Know More About Palestine

Thursday Aug. 18, 2011 11:46 AM (EST+7)

BEIT LAHIA, August 18 (JMCC) – About 700 meters from Gaza’s northern boundary with Israel, 24-year-old shepherd Salman Abu Jarad leads 30 sheep through a thirsty field planted with watermelon in Beit Lahiya.

You see, he points with a stick of wood at a swathe of land closer to the border fence, it is full of green grass, but I cannot go there. It is fatal.

The green grass is in the ‘no-go’ area. Lots of people have been killed or injured by Israeli soldiers when they get there or come close to it, said Abu Jarad, his head covered with a kuffiya, the traditional Palestinian headdress.

Israeli soldiers shot and killed two of his ewes, he says, and he himself has been fired on numerous times.

I used to have 60 sheep,” the shepherd goes on, “but I sold half of them because there is not enough grass and I cannot afford animal feed for them.


In July 2008, Israel announced a no-go area or buffer zone 300 meters deep inside the Gaza Strip. In practice, however, the boundaries of the access-restricted area are unclear and can extend as deep as 1.5 kilometers into Gaza.

Marwan Abu Safiyya, a farmer from Jabaliya, has an orchard closed to the borderline, but cannot get there now. Those who approach the area may be shot and killed by Israeli soldiers stationed in watch towers or patrolling tanks.

The area was once fertile agricultural land, full of green groves, fresh water wells and homes, he laments. Now, the land lies fallow and many of the people have left.

Friends of mine left their business,” he says. “They had a chicken farm but either closed it or moved it because of the no-go area.”

Last year, an elderly man, his grandson and their friend were killed while barbecuing hundreds of meters from the boundary in eastern Gaza.

Ibrahim Sayyed, 92, his 17-year-old grandson Hossam, and Ismail Abu Oda, 22, were killed by shelling from an Israeli tank.

Ibrahim’s son, Nabil, 51, says that the three were 500 meters far from the boundary fence. It was Eid al-Fitr,” he recalls, “dad was watching the sheep and the two boys were cooking barbecue when the Israelis killed them.


The international aid organization Oxfam reports that 67 civilians, including 17 children, were killed by the Israeli army in the no-go area between January 2009 and July 2011. In addition, 545 Palestinians, 120 of them children, were wounded in the same period.

Many children risk life and limb collecting gravel and scrap metal near the boundary fence to earn money for their families.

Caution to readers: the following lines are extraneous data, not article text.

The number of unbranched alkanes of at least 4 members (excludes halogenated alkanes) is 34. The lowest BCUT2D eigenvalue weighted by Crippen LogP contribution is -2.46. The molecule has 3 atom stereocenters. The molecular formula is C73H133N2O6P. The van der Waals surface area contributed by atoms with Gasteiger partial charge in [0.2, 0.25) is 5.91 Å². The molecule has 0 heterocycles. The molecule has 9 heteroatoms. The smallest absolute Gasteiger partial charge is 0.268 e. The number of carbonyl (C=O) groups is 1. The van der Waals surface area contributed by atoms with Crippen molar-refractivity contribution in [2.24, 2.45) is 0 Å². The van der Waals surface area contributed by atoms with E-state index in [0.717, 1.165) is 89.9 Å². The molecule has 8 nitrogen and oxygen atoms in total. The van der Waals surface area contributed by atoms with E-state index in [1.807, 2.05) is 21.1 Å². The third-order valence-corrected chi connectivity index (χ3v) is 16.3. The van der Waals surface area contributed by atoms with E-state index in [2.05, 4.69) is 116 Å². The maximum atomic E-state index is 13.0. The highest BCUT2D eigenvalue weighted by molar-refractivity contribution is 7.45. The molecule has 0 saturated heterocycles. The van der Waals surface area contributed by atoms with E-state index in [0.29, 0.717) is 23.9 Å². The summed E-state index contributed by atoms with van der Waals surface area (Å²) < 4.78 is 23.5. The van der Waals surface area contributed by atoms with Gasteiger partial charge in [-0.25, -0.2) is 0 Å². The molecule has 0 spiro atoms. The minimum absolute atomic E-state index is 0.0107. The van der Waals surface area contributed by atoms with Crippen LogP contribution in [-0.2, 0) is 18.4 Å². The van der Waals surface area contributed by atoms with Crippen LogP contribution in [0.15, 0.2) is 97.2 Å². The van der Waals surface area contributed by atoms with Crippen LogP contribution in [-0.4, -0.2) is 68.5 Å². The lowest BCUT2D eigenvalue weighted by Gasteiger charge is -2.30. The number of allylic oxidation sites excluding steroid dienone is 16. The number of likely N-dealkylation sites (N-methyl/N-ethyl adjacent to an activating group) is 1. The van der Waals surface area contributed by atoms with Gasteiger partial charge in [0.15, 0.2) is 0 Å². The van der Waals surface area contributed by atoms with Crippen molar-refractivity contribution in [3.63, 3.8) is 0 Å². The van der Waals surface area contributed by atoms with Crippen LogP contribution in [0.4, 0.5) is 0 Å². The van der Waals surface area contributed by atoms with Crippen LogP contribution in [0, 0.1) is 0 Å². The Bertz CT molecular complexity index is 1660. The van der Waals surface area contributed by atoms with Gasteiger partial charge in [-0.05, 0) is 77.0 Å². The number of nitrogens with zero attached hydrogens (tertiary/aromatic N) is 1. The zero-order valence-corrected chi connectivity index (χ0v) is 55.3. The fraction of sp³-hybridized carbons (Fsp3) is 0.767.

Numerous armed Palestinians have also been killed and injured in the buffer zone, but these casualties were not included in the survey.

Walid Abu Samra, from Beit Lahia, said that he owns at least 70 dunums in the no-go zone, but he cannot use them.

Before, we were not allowed to reach our land. Then, after the Israeli disengagement in 2005, I reclaimed the land, dug a water well and established a water network, Abu Samra says, but the Israelis destroyed everything again and imposed the buffer zone. Now I cannot go there once again.

Israel says that the area is a combat zone and that Palestinian militants use it as a base for shooting handmade Qassem rockets at Israeli towns and planning ambushes on Israeli patrols.


But Khalil Shahin of the Palestinian Center for Human Rights in Gaza says that the no-go zone violates both international law and signed agreements between Palestinians and Israelis.

The Palestinian- Israeli agreements say that the two sides agree on 50 meters of buffer zone inside the Palestinian side, but Israel imposed facts on the ground and expanded this, Shahin explains.

He says that, while Israel officially announced that the zone extends 300 meters inside Gaza, soldiers fire on Palestinians who are as far as two kilometers from the boundary. “Any buffer zone between countries should be implemented after a mutual understanding, says Shahin.

The no-go zone extends to the Mediterranean Sea, where fishermen are not allowed to sail more than three nautical miles from the coast without being fired on by Israeli warships.

Tracking of the no-go zone by the Palestinian Central Bureau of Statistics shows that the Israeli army has de-facto seized 24 percent of the Gaza Strip’s 365 square kilometers. The areas where the no-go zone extends 1.5 kilometers into Gaza extend for 58 kilometers, slicing off 87 square kilometers from the densely-populated Strip.

Several times, Israeli helicopters have dropped leaflets over Gaza warning people from approaching the border fence. The Israeli Defense Forces is taking all necessary measures to prevent people from approaching the area, including opening fire,” says a warning leaflet from May 2009.


Bedouin Hassan al-Eir used to live east of Jabalia in northern Gaza, but said he left his home and rented one in Jabaliya refugee camp.

My home is just 800 meters far from the borderline,” he says. “It was very dangerous to live there because the Israeli soldiers in the watchtowers or tanks open fire repeatedly.”

Farmers are unable to get to their orchards there, and several water wells were destroyed. These fertile areas will become wasteland.

In an August 2010 report, the UN Office for the Coordination of Humanitarian Affairs found that overall, the land restricted area is estimated at 17 percent of the total land mass of the Gaza Strip and 35 percent of its agricultural land.

OCHA estimated that 178,000 people, or 12 percent of Gaza’s population, have been directly affected by the no-go zones on land and sea.

Palestinians protest the no-go zone through an organization that organizes activities. International supporters of Palestinians sometimes accompany farmers and herders in the buffer zone area. Some of these internationals have been shot and wounded.







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